I first encountered Tom Crawley eight years ago, when I attended a town hall hosted by a Republican state representative, Garth Everett, in the cavernous volunteer firehall of Hughesville, a hamlet nestled in the Appalachian foothills of North Central Pennsylvania.
I’m an environmental sociologist, and I had recently moved to the area to conduct a study of how shale gas extraction — better known as fracking — was changing rural community life. Attending public meetings like this one seemed like a good way to take the pulse of residents’ concerns.
Mr. Everett, a folksy, flannel-clad politician, started the meeting by giving the decidedly older and almost entirely white crowd of 75 or so an overview of his involvement in various legislative committees. He sprinkled his remarks with a few jabs at the state capital, Harrisburg (where it’s hard to find good sauerkraut) and his “urban” colleagues, whose “world and culture is very different than ours.” Many in the respectful audience smiled and dutifully took notes.
During the question and answer session, Mr. Everett called on many of his constituents by name. But the spirit of bonhomie was ruptured when Tom Crawley, seated near the back, stood up and declared, “I’ve got a contaminated well as a result of [a petroleum company] that you know about!” (The Crawleys have asked me not to name the company.)
Mr. Everett tried to lower the temperature, acknowledging that the drilling of a nearby gas well very likely impacted the Crawleys’ and their neighbors’ drinking water and apologizing for not following up with the state Department of Environmental Protection to find out what the agency was doing to hold the gas company responsible. Mr. Crawley wasn’t having it. He’d already arranged his own meeting with the D.E.P., he said, after Mr. Everett failed to return his calls.
“We’ve had to do this all on our own,” he fumed. “I thought that you could have done more to help us out.” After Mr. Crawley’s neighbor, Jim Finkler, complained that the water coming out his faucet looked like soda because it was so infused with methane, Mr. Crawley added, “When this first started, we were told this wasn’t gonna happen. And if it did happen, we were assured, ‘Oh we’ll take care of it.’ Well, now it happened and no one is taking care of it!” (When I spoke with Mr. Everett later, he said that he had tried unsuccessfully to get the petroleum company to take responsibility; he told me that he regretted that “I couldn’t fix it.”)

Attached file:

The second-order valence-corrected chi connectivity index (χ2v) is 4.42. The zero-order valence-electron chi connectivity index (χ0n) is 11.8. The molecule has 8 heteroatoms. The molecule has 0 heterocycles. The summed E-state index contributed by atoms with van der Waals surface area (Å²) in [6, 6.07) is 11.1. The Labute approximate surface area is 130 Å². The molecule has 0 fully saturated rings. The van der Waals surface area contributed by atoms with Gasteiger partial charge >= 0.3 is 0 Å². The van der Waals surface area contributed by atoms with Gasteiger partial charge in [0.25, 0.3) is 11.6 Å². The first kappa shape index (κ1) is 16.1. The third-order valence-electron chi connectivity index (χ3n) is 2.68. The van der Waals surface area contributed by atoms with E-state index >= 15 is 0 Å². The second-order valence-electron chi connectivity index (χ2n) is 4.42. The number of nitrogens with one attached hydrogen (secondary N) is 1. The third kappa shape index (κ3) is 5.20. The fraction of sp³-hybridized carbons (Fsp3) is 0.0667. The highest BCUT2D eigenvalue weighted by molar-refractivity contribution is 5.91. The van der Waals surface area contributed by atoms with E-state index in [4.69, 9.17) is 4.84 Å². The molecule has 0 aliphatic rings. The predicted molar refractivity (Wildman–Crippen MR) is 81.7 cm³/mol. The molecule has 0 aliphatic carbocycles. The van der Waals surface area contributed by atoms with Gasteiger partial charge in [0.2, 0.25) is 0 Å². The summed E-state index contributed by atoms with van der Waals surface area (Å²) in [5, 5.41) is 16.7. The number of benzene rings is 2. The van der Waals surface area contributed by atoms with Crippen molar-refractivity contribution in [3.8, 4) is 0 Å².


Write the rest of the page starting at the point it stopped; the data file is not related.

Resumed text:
As Mr. Crawley left in a huff after the meeting, I approached him in hopes of arranging an interview. But Ralph Kisberg of the Responsible Drilling Alliance and a few other anti-fracking advocates got to him first. It was just as well. Although he had stated earlier that “none of us was against this in the beginning,” Mr. Crawley seemed to be poised to become an “accidental activist” whose experience with contamination would turn him into a vocal opponent of the industry. I figured that Mr. Crawley would welcome Mr. Kisberg’s assistance, and that he and his neighbors would eagerly tell their story to me, or anyone who would listen, soon enough.
I learned the next day from Mr. Kisberg that Mr. Crawley, who acted as the informal spokesman for the group of six neighbors on Green Valley Road whose water was tainted by gas drilling, politely told the Responsible Drilling Alliance that he and his neighbors wanted nothing to do with them. He also refused to divulge additional details about his experience, or even his name, to the local reporter who wrote about the town hall meeting.
As for me, it wasn’t until the last week of my eight-month residency in Lycoming County that I finally got through to Mr. Crawley and his wife Mary — and only after a friend of theirs, whom I had interviewed, vouched for me and I agreed not to share their story before my book was published.
After climbing a steep gravel driveway up the hillside from a small creek named Sugar Run, I found the gray-haired and bespectacled empty-nesters seated in Adirondack chairs in the front yard of their quaint 8.69-acre homestead. A shaggy dog named Ollie was parked at their feet. This part of the property, Mr. Crawley explained, was a remnant of his grandfather’s 93-acre dairy farm. As a young man, Mr. Crawley realized he “didn’t want to yank” cows’ teats for the rest of his life and found work in a machine shop. But he was proud to have remained on a sliver of the ancestral estate and constructed a home of his own, completed in 1993, that overlooked Crawley Road.
“Mary and I grew up next door to each other,” Mr. Crawley recounted as he cast a mischievous smile at his wife. I asked if they were elementary school sweethearts. “Definitely not, no,” Tom chortled. “Not even high school!” He added, “Matter of fact, if somebody had gone up to her when she graduated from college and said she’d be married to me for” — before he could finish, Mrs. Crawley interjected, “Almost 35 years.” Mr. Crawley continued, “she would probably” — Mrs. Crawley again finished his sentence, “I’ve had said, yeah, right, and moved on.”
As we got to know one another, I almost forgot why I had come to see the Crawleys in the first place. But a tall, white plastic pipe protruding from the ground near the cap of their water well on the side yard served as a subtle reminder. After their water was infused with explosive levels of methane, the petroleum company that had drilled the suspect gas well on a neighbor’s property installed the pipe to vent as much gas as possible before the groundwater made its way into the house, although the company denied responsibility for the high concentration of methane in their water. The Pennsylvania D.E.P., however, determined that the cause was nearby gas drilling and had cited the energy firm for “failure to report defective, insufficient, or improperly cemented casing” of the gas well located on the Crawleys’ neighbor’s property.